or, stuff that I dragged out of my head

Location: Moncton, New Brunswick, Canada

Tuesday, June 27, 2006

That Sinking Feeling

In today's Broadsheet from Salon.com:

But in riffing on some recent criticism on how we festishize celebrity babies, Smith momentarily sunk her teeth into speculation about Jennifer Aniston's purported pregnancy, all of which has been based on a supposed "bump" in her taut belly.

I wish I knew how this happened, because it bugs the hell out of me. When did the past participle of some irregular verbs become the preterite?

First things first, I suppose, for those not in the know. The preterite is otherwise known as the simple past tense: the past participle is the verb form used (among other things) with "have" to indicate the past perfect. "Talk, talked, [have] talked" are the present, preterite and past participle of a regular verb; the irregular verbs must simply be learned so that we can get things like "to run" (run, ran, run) or "fight" (fight, fought, fought) correct. All very straightforward. Most people instinctively grasp, or least learn from experience, that there are three forms, even if two of them usually look the same, and that in English they can be irregular.

But for some reason which escapes me entirely, the preterite of most irregular verbs ending in "-ink" has replaced the past participle. Remember the movie "Honey, I Shrunk The Kids"? The perfect case in point: "shrank" is the past tense of the irregular verb "shrink", and "shrunk" is the past participle, correctly used only when we have a helper verb such as "have". I shrink: I shrank: I have shrunk. Pretty clear-cut, one would think, and yet it's misused all the time, as in the quoted sentence above, which should have used "sank", not "sunk".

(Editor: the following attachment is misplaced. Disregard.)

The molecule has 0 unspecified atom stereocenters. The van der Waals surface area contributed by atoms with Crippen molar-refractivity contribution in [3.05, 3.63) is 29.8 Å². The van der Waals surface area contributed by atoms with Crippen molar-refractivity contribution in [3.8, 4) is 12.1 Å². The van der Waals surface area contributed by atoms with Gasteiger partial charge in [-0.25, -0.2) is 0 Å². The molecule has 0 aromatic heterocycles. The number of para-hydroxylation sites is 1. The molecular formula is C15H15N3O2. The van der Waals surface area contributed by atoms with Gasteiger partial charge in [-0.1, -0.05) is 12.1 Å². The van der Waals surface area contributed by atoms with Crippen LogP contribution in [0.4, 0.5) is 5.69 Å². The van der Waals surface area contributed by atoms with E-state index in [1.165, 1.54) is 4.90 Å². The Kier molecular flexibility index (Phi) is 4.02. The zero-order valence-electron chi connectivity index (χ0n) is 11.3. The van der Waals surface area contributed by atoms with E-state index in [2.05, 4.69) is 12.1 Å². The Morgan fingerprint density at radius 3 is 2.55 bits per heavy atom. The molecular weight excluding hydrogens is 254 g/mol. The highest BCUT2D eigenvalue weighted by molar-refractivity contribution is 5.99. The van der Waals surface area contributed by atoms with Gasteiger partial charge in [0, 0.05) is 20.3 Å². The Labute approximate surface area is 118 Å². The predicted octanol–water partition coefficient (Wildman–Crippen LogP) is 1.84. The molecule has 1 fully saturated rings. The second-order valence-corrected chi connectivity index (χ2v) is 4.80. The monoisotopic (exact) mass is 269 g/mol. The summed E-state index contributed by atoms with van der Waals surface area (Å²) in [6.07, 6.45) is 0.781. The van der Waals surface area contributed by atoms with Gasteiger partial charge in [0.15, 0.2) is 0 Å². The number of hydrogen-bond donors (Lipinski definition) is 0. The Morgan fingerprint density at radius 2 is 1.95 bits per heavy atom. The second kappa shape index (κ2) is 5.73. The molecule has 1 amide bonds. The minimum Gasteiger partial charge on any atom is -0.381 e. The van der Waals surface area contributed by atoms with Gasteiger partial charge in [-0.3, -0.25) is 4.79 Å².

I concede that some of the "-ink" verbs are very very irregular. A small set--"drink", shrink", "sink", and "stink"--is conjugated with the vowel's changing to "-a-" in the preterite and "-u-" in the past participle. Another, "slink", perversely uses "-u-" in both past forms. Yet another, "think", goes entirely off the rails with "thought" as both past forms, in line with another batch of irregular verbs such as "buy" ("bought") and "teach ("taught"). (All the rest--"wink", "link", and so on--are regular, taking "-ed" in both past forms.)

But there are only four verbs that run "-ink"/"-a-"/"-u", and I wouldn't have thought it so difficult to get them right. It shouldn't bother me, I suppose: "You sunk my battleship!" is so common now as to be beneath notice, and could probably be defended as correct, but it still sticks in my craw. Even if I'm the last holdout on Earth, you'll never hear me say it.


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